indirect taxes in India. It would be the final step or a step in the right direction, depending
on how the country chooses to define the constituents of this new regime. Decisions on
the design of the proposed tax are not yet in the public domain. In this context, the
objective of this paper is twofold: First, to identify the likely form of the proposed tax and
the contentious issues that need a resolution before the tax can be implemented
effectively. Second, given the importance of indirect taxes in the portfolio of the states,
since any change would not affect all states uniformly, an attempt would be made to
project the likely impact of one particular design of GST on states. While these estimates
can at best be tentative, they will highlight the fact that the impact is differential across
states and these differences would have to be taken into account in designing the
proposed assignment of tax powers between the centre and the states.

The paper is organized as follows. Section 2 sets out the contours of a feasible design of
VAT in India. It also takes on board the various alternatives proposed. Section 3 looks at
the issues that need resolution and the options available for resolving the same. Section
4 provides estimates of the rates of tax that would ensure that the regime is revenue
neutral. It also illustrates the differential impact across states, under one configuration.
Chapter 3 Goods and Service Tax 3-2

This section works with the assumption that there is only one rate of tax under the new
regime.

GOODS AND SERVICE TAX

GOODS AND SERVICE TAX(GST) is a comprehensive value added tax on Goods and
Services. It is collected on value added at each stage of sales and purchase in the supply
chain without state boundaries. It would integrate all taxes currently levied in India by
central and state governments on goods and services like excise duty, service tax, state
VAT/Sales tax, entry tax/octroi, state excise duty, countervailing custom duty, luxury
tax, tax on consumption/sale of electricity, entertainment tax etc.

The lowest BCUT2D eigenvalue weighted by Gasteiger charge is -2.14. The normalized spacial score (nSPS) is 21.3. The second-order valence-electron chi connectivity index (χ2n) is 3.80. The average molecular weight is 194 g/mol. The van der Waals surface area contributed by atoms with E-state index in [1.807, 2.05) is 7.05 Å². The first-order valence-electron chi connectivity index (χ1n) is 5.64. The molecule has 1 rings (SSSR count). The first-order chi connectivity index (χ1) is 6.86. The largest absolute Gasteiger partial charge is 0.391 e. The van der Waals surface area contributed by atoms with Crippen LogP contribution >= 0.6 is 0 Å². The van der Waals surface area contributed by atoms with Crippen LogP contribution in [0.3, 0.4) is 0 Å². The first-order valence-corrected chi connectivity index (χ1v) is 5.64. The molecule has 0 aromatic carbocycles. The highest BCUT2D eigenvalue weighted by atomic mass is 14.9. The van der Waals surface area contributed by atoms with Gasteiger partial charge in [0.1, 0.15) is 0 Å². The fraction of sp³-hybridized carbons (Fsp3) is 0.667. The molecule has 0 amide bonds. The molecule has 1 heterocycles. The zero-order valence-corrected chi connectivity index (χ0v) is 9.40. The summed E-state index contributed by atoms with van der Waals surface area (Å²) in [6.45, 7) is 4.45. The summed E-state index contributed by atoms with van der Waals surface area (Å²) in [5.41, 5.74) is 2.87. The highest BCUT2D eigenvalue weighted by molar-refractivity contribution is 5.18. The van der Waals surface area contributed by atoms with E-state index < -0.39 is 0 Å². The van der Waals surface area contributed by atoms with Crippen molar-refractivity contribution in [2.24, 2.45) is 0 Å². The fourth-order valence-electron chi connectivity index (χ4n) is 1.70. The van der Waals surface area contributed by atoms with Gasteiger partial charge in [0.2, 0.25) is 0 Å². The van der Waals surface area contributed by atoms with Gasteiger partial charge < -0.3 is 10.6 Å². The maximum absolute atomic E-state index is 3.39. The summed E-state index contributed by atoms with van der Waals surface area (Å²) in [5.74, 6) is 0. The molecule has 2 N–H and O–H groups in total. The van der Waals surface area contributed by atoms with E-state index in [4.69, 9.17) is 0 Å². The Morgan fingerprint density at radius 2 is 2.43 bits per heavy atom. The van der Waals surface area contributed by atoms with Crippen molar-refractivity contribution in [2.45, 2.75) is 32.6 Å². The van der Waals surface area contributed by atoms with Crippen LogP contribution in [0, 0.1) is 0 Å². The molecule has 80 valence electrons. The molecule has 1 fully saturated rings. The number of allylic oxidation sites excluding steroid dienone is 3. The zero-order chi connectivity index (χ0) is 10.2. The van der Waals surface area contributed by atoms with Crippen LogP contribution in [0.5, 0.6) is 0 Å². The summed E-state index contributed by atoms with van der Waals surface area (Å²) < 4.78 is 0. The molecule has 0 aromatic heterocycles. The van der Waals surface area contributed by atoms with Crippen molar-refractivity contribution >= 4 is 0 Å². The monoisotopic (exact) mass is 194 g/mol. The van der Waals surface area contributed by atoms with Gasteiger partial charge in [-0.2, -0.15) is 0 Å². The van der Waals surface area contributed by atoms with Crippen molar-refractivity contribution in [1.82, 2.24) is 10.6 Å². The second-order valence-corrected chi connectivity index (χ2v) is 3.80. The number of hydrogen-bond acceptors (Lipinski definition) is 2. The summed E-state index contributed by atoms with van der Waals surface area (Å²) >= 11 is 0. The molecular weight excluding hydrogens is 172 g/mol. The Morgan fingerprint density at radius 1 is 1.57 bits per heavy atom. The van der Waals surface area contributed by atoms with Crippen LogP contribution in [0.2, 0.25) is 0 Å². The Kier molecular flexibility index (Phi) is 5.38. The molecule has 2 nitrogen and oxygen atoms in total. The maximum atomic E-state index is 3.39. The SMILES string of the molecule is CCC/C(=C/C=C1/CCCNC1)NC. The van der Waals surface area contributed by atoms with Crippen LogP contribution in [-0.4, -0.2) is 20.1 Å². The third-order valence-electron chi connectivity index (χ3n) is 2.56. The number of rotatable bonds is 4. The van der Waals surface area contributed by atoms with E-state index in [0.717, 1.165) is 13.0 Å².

GST is a unified tax on goods and services aimed at replacing the multiple tax system
currently being followed by the Centre and States. GST is a multi-stage consumption tax
imposed on a broad range of goods and services. It is a tax on transactions and end-
customers who consume the goods or services bear the final cost of the tax. The
underlying principle is that the GST will have a simple structure and goods as well as
services will be taxed at a uniform rate. It is aimed to be a simple, nation-wide.

GST is a tax on goods and services with comprehensive and continuous chain of set-off
benefits from the producer’s point and service provider’s point up to the retailer’s level. It
is essentially a tax only on value addition at each stage, and a supplier at each stage is
permitted to set-off, through a tax credit mechanism.

GST – A BACKDROP

In India, VAT was introduced at the Central level for select commodities in terms of
MODVAT with effect from March 1, 1986, and in a step-by-step manner for all
commodities in terms of CENVAT in 2002-03. Subsequently, after Constitutional
Amendment empowering the Centre to levy taxes on services, these service taxes were
also added to CENVAT in 2004-05. The concept of Goods and Services Tax or GST was
Chapter 3 Goods and Service Tax 3-3

mooted by Dr. Vijay Kelkar, former Finance Secretary in 2004. The Kelkar Task Force
had suggested a comprehensive Goods and Services Tax (GST) based on VAT (value
added tax) principle. VAT was introduced in India from April 1, 2005 with a view to
substituting sales tax with many falling states in line from that date onwards. Afterwards,
the remaining states had fallen in line. Now, all States and Union Territories implemented
Value Added Tax in lieu of sales tax and VAT has been an unqualified success in raising
the tax revenue for the States. The rate of growth of tax revenue has nearly doubled from
the average annual rate of growth in the pre-VAT five-year period after the introduction
of VAT.

After VAT, the next logical step is GST. GST is an improvement over VAT. The
implementation of GST is a step towards a comprehensive indirect tax reform in the
country. The groundwork for implementation of GST with effect from April 1, 2010, was
started way back in 2007 after the then Finance Minister, P.Chidambaram, announced
GST rollout while presenting the Union Budget 2007-08 in Parliament. France
introduced GST in 1954 being the first country to introduce it. As of now, it is prevalent
in more than 140 countries, including, Canada, Australia, the UK, China, Germany, New
Zealand and Singapore. Most countries introduced a single GST while Brazil & Canada
have a dual GST.
Chapter 3 Goods and Service Tax 3-4

HIGHLIGHTS OF THE GST IN INDIA

The following are the highlights on Goods and Services Tax in India” announced by the
Empowered Committee on State Finance Minister in New Delhi on November 10, 2009
in the presence of Union Finance Minister, Pranab Mukherjee (the committee’s chairman
and West Bengal finance minister Asim Dasgupta released the document in New Delhi):

1. The Empowered Committee has agreed to phase out CST (central sales tax –
at present at a rate of two per cent) upon introduction of GST (Goods and